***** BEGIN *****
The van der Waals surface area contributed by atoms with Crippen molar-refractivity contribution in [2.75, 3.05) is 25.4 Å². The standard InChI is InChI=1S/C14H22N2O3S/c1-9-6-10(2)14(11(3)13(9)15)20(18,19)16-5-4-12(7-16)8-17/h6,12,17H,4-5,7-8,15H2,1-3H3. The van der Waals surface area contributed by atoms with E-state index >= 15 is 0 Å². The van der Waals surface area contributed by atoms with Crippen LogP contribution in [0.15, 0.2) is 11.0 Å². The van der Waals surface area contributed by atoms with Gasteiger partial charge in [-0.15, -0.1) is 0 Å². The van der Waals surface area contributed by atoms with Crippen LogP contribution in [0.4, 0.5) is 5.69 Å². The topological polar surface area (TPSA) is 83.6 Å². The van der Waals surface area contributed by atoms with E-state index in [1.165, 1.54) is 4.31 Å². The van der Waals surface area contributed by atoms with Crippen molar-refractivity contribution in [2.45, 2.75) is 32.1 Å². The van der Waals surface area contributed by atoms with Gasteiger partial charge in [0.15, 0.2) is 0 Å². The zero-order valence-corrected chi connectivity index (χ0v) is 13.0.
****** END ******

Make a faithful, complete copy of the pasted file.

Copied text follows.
The van der Waals surface area contributed by atoms with Crippen molar-refractivity contribution in [2.75, 3.05) is 25.4 Å². The standard InChI is InChI=1S/C14H22N2O3S/c1-9-6-10(2)14(11(3)13(9)15)20(18,19)16-5-4-12(7-16)8-17/h6,12,17H,4-5,7-8,15H2,1-3H3. The van der Waals surface area contributed by atoms with E-state index >= 15 is 0 Å². The van der Waals surface area contributed by atoms with Crippen LogP contribution in [0.15, 0.2) is 11.0 Å². The van der Waals surface area contributed by atoms with Gasteiger partial charge in [-0.15, -0.1) is 0 Å². The van der Waals surface area contributed by atoms with Crippen LogP contribution in [0.4, 0.5) is 5.69 Å². The topological polar surface area (TPSA) is 83.6 Å². The van der Waals surface area contributed by atoms with E-state index in [1.165, 1.54) is 4.31 Å². The van der Waals surface area contributed by atoms with Crippen molar-refractivity contribution in [2.45, 2.75) is 32.1 Å². The van der Waals surface area contributed by atoms with Gasteiger partial charge in [0.15, 0.2) is 0 Å². The zero-order valence-corrected chi connectivity index (χ0v) is 13.0.